(See the wide screen version here.)
Marginal Existence tells the story of his parents’ threadbare, but happy times in the early 1980s on the lower east side—Allen Street, to be precise. I love how he’s envisioned the place, based entirely on his recollections of our descriptions. Stories & anecdotes that we’ve probably told him too many times are cataloged here into a sort of storybook mythology…
- the time I had the dog off the leash and—alarmed by the noise of the gate coming down—he bit the owner of the liquor store as he has closing up. (Thank you for not suing!)
- Debby making her casts of pig heads (purchased at the butcher on Stanton Street)
- her coming out of our front door and spooking Keith Haring, doing graffiti on the other side of the door (Note the eyeglasses.)
- the burglar (who we actually interrupted trying to break into the liquor store and who left behind a hammer that we still use today)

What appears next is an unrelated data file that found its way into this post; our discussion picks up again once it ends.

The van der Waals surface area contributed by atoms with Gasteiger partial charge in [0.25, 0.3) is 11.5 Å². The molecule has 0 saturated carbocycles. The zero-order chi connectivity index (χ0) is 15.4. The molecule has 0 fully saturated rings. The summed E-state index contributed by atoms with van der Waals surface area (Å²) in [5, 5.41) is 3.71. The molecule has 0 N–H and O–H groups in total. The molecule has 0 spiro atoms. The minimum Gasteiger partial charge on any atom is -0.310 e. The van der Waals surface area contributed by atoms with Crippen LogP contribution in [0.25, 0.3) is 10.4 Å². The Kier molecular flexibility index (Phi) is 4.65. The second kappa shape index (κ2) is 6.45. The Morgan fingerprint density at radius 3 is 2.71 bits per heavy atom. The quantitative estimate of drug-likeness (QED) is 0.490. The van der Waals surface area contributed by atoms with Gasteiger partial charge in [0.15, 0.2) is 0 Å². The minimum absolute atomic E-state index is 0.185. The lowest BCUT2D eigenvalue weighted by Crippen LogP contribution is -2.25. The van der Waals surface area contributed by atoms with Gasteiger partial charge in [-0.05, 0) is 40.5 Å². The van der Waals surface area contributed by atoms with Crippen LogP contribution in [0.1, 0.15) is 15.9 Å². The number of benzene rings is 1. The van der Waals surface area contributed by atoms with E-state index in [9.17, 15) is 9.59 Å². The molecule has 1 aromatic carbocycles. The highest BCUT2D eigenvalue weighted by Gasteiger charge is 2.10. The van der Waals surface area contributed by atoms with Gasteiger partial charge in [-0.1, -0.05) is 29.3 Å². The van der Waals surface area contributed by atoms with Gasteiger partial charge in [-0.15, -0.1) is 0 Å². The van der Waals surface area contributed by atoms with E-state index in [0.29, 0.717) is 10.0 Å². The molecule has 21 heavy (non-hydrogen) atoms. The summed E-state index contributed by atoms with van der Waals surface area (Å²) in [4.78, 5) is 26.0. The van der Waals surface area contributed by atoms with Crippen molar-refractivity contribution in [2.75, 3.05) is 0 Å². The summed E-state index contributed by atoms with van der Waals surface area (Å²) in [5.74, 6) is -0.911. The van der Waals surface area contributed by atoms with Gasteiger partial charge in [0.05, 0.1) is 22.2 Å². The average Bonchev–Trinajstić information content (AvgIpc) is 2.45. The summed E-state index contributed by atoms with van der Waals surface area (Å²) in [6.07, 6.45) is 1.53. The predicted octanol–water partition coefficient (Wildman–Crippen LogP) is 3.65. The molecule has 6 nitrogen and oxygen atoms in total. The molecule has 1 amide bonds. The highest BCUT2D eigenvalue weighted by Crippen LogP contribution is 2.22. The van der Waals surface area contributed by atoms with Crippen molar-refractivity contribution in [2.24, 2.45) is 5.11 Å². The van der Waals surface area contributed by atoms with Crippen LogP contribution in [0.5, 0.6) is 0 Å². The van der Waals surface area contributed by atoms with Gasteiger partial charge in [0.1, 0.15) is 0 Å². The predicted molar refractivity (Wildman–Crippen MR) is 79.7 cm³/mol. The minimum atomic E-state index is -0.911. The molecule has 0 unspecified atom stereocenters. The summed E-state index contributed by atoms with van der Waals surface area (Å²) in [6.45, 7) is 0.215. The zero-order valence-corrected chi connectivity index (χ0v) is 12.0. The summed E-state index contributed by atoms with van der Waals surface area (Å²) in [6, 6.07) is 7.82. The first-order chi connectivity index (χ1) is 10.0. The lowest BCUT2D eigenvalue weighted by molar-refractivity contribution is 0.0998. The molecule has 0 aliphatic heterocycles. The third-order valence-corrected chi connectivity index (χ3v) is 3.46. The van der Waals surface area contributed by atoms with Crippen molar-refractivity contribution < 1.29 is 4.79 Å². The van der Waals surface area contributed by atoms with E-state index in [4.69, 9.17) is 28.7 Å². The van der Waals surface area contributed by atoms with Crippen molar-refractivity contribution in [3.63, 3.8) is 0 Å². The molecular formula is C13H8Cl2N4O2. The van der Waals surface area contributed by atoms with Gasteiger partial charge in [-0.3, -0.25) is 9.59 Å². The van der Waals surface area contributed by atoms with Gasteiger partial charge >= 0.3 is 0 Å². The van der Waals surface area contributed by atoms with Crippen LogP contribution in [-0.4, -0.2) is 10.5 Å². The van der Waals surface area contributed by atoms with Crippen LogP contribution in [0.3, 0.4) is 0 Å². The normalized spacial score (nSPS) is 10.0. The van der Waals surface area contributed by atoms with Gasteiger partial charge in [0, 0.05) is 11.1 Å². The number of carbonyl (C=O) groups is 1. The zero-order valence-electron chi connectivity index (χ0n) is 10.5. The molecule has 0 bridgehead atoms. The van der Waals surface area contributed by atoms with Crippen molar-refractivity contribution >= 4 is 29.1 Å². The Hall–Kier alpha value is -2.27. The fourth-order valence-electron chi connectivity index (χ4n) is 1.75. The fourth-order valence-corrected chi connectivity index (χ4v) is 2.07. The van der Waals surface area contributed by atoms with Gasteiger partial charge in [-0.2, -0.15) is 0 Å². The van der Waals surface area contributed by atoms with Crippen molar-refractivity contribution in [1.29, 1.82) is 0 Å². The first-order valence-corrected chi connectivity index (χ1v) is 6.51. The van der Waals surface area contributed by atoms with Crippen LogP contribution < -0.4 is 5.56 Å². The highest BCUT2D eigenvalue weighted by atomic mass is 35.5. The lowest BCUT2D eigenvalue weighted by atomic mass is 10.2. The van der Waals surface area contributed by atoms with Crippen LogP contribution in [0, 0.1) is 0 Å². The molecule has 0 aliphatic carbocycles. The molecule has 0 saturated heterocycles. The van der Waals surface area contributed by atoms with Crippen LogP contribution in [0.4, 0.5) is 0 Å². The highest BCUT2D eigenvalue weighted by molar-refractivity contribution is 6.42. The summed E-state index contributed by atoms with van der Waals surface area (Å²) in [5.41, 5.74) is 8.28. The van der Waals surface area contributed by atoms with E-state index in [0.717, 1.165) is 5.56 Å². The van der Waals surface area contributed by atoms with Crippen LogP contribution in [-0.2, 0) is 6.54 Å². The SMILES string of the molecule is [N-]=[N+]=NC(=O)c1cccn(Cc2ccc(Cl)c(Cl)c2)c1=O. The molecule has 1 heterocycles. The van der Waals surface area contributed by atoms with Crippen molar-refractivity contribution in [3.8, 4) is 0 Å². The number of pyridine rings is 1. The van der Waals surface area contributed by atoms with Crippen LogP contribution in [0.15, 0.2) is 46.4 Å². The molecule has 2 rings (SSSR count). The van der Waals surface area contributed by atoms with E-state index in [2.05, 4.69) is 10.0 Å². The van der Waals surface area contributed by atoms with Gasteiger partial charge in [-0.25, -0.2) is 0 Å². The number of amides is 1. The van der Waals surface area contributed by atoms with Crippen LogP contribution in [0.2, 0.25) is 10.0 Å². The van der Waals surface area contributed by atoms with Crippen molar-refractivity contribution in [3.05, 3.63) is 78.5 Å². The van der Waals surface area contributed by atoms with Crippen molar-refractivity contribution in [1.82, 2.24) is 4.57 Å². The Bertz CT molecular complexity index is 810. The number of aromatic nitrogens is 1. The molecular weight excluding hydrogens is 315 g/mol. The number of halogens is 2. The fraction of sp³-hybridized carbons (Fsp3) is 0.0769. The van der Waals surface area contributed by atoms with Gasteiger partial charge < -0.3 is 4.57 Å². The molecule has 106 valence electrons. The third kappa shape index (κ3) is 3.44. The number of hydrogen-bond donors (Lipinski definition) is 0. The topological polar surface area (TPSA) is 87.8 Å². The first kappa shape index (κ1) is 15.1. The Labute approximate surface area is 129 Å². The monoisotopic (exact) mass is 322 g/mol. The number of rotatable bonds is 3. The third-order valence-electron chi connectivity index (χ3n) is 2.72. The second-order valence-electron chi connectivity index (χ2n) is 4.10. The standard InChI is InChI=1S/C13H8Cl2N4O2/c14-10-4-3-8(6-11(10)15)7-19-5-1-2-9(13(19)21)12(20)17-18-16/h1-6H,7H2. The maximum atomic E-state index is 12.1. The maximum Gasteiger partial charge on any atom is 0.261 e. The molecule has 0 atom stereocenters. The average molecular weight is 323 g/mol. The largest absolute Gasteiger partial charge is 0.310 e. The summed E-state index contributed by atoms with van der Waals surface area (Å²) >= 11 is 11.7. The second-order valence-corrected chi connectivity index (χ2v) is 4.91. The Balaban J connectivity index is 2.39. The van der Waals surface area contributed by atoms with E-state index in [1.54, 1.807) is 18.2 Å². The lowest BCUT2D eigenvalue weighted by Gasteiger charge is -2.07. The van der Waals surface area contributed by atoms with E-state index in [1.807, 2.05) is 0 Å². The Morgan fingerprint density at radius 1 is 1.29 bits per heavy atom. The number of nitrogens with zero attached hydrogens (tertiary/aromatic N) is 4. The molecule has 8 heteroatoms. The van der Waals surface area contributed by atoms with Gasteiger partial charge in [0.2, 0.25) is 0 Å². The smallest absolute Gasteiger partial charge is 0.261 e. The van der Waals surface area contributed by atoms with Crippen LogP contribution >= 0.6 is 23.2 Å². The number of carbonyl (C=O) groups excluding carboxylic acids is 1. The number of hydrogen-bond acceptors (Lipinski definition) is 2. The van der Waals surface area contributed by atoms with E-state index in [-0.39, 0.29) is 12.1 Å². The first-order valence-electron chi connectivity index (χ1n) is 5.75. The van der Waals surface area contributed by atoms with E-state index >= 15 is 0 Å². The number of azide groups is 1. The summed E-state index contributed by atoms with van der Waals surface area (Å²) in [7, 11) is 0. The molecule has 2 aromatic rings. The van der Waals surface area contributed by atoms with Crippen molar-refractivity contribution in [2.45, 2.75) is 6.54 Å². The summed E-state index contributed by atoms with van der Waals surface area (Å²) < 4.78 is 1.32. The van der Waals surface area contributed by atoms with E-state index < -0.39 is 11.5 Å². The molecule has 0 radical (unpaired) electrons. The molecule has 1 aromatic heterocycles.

What has any of this to do with packaging? Well, you can be pretty sure there was packaging in our kitchen and in our fridge. (Jolly Time pop corn and Brown Cow yogurt, come to mind.) And check out those bottles downstairs in the liquor store…
And about those fireworks at the end: I remember after one particularly incendiary holiday (4th of July or something) taking our very nervous dog on a walk with the street completely awash in red paper from exploded Black Cat firecrackers.
Beach Packaging Design
*Check out his most recent animation here.